First Yoga Class

I’m not a stranger to yoga. For the starting and winning point, I’m Indian and grew up with some form of yoga or the other. I used to regularly attend one class/week at the YMCA. And I have used p90x Stretch/Yoga while training. However, other than during pregnancy, I have not attended any at a yoga studio. I’ve been too intimidated! That is until a local yoga studio started a series called iAthlete – a Yoga class geared towards triathletes and runners; a perfect introduction to my first yoga class at a studio.

The room is set to about 90F temperatures, which is a warm pleasure given the cold temperatures outside! The class touches on different types of yoga – Vinyasa flow (moving from one post to another fluidly), Yin style (holding a pose for a few minutes) to name a few that I remember. And the instructor chooses the style and poses based on what we need. Most of our requests have been with lower body since all the athletes in class are preparing for winter marathons.

I have since learnt that Yin Style is recommended for athletes. We are running/cycling/swimming and are on the go-go-go during our activity – so our activity is our power. Our Yang. And holding a stretch/pose is our Yin – stabilizing, calming and stretching the muscles. 

Super tight adductors/groin and super inflexible ankles make for a BAD frog pose.  Lots of moaning, groaning and whining today during Mankukasana (frog pose) and Malasana (garland pose).
Super tight adductors/groin and super inflexible ankles make for a BAD frog pose.
Lots of moaning, groaning and whining today during Mandukasana (frog pose) and Malasana (garland pose).

I have attended this Monday class for the past 3 weeks as a perfect complement to the weekend long runs. And I’ve learnt a few things along the way.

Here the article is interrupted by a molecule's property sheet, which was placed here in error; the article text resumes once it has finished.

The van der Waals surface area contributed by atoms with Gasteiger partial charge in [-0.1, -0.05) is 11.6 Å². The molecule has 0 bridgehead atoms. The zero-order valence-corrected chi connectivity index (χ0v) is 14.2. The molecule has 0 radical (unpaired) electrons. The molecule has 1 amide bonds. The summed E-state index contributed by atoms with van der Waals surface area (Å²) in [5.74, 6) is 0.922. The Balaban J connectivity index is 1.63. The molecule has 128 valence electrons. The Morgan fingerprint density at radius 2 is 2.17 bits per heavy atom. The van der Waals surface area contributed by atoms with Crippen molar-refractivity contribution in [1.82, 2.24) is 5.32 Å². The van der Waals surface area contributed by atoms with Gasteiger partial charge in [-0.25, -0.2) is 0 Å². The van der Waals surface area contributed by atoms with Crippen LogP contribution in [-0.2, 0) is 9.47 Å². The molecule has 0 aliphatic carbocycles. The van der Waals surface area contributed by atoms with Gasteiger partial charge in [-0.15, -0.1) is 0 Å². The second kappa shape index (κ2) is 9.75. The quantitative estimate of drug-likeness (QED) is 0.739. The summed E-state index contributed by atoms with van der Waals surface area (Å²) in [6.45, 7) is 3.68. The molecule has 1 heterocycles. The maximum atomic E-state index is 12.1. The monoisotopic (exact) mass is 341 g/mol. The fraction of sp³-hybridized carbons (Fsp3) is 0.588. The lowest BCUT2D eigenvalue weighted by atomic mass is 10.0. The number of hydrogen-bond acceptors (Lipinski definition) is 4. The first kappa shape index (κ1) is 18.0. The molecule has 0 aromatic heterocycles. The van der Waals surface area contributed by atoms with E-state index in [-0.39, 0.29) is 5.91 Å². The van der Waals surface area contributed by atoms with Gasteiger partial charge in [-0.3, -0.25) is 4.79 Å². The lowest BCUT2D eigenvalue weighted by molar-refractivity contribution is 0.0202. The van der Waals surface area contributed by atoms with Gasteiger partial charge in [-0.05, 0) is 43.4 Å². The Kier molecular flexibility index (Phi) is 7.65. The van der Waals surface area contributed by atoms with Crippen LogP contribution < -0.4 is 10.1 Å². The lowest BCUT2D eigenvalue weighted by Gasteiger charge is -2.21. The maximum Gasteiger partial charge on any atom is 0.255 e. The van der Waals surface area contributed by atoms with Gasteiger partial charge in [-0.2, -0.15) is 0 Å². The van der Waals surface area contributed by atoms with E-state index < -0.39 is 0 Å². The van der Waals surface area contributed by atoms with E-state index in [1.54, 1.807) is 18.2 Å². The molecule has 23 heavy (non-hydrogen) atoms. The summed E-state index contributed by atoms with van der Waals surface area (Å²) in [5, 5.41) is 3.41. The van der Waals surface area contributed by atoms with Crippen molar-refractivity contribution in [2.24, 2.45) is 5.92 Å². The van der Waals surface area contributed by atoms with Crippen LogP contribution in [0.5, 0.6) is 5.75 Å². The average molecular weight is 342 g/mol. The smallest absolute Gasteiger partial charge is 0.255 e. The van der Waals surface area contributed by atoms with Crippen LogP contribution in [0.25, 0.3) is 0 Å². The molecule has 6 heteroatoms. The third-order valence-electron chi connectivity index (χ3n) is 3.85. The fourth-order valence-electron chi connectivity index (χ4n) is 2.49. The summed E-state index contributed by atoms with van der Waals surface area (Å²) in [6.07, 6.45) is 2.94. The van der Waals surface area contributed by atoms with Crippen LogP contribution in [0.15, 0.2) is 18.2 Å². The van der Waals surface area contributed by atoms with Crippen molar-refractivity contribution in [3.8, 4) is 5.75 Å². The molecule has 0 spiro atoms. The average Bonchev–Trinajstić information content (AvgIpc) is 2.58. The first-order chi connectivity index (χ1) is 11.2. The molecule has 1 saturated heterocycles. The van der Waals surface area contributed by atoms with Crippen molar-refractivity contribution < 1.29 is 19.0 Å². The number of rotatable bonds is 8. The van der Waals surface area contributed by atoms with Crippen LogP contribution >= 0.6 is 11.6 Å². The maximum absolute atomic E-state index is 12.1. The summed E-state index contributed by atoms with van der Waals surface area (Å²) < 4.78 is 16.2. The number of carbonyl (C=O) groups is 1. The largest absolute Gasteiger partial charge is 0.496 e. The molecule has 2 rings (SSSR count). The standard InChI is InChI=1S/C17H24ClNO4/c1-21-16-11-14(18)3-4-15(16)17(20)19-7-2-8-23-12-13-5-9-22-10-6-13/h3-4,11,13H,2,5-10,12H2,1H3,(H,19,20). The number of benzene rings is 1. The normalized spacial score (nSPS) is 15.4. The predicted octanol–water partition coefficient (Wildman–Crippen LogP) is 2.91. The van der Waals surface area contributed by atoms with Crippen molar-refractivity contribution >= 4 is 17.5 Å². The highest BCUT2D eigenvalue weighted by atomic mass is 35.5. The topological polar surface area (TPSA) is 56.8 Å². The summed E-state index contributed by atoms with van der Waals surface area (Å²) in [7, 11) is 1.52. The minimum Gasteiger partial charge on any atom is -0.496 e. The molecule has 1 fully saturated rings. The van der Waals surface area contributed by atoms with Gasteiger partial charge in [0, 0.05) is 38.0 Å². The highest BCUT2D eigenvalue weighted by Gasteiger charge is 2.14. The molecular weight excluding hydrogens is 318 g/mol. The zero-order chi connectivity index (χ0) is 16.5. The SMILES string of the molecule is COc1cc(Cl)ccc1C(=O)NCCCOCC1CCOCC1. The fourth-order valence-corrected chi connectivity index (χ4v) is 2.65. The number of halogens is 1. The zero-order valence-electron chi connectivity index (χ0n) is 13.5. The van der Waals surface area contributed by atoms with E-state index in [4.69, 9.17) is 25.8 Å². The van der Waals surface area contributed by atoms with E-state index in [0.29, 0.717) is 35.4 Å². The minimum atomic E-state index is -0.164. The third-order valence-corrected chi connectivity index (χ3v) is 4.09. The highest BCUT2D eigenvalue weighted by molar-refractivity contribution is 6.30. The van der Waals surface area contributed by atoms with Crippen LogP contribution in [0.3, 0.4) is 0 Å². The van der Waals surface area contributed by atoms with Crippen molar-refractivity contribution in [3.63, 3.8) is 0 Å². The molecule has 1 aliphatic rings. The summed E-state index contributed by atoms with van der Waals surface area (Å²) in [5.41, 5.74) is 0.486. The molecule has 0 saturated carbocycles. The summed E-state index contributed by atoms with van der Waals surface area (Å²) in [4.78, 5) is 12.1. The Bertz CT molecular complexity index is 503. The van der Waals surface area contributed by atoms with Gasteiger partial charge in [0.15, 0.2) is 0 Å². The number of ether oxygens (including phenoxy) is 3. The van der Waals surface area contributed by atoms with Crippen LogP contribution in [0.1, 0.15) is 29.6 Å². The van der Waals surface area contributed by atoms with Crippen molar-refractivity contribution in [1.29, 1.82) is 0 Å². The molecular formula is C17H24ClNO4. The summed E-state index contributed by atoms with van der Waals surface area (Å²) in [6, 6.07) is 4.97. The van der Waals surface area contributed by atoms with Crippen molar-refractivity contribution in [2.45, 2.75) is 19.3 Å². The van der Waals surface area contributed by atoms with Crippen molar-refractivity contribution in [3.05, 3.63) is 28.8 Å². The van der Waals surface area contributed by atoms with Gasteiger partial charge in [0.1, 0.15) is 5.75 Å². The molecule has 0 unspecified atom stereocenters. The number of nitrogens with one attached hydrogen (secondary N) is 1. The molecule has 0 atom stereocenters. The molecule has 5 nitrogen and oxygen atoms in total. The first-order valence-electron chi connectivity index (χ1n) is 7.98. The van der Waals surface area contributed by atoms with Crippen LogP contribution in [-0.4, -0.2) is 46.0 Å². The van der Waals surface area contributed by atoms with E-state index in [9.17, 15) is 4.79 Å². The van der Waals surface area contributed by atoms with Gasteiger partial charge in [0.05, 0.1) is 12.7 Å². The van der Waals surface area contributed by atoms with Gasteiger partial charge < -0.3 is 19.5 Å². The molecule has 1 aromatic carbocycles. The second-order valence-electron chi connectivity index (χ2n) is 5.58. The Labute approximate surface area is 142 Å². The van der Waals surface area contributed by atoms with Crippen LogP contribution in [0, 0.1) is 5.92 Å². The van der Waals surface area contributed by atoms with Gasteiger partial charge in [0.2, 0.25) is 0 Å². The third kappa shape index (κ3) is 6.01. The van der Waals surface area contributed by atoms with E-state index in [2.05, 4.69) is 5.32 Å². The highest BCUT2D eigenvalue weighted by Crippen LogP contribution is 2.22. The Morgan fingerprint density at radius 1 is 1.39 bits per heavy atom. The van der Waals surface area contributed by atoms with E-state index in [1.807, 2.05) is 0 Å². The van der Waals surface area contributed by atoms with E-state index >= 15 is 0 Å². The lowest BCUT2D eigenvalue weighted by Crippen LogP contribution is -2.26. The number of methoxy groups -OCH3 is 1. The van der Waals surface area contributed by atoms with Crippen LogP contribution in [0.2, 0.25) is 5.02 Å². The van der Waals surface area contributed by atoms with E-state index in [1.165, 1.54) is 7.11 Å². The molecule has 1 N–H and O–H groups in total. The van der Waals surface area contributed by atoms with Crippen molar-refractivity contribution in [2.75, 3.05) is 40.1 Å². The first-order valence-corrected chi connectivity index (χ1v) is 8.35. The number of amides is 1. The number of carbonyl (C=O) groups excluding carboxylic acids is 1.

• Focus on breathing. Sometimes (most of the times) we have to force ourselves to do this involuntary action. It is so much easier to hold a pose and move from one to another if you are breathing. 
  • Use a yoga block. Or two. In my early days, I used to think using props wasn’t very satisfying. But I’ve since learnt to use the blocks so I get the full benefit of each pose, and to help balance to achieve a pose.
  • Bring a towel and water. This goes without saying. Even though the yoga is not “hot yoga” where temperatures go up to 105F, the ‘normal’ 90F is pretty hot and I’ve found myself dripping sweat during Vinyasa Flow like Sun Salutations. 
  • Wear comfortable clothes. Another no brainer, but it might take a while to figure out the exact clothing you need. I spent a couple of classes alternating between too hot before I figured out my perfect yoga outfit. Yes, I will wear it every Monday until someone gets sick of seeing it and mentions it to me.
  • Embrace your inner child. Embrace the Child’s pose. When some poses are hard to hold or even begin, I take a couple of deep breaths in the child’s pose to gather myself. 
  • Leave your ego at the door. Strength, flexibility and speed (pace during running, etc.) are different for each person. While the ideal balance is to have the best of all, mere mortals may have more of one than the other. So don’t be surprised and disappointed if your fitness from running doesn’t seem to translate to flexibility in yoga. 

And something completely silly – 

  • Get a pedicure before your next class. I can’t tell you the number of times I’ve gone to downward dog and stared at my toes with its chipped nail polish and wished I had something prettier to look down to! Add getting a pedicure to shaving/waxing your legs regularly, even if it is the winter. 

Namaste! 

Have you tried yoga to stretch out or as cross training? Do you prefer a yoga studio or a DVD?
Also, share your enthusiasm and love for other crosstraining methods! 

 


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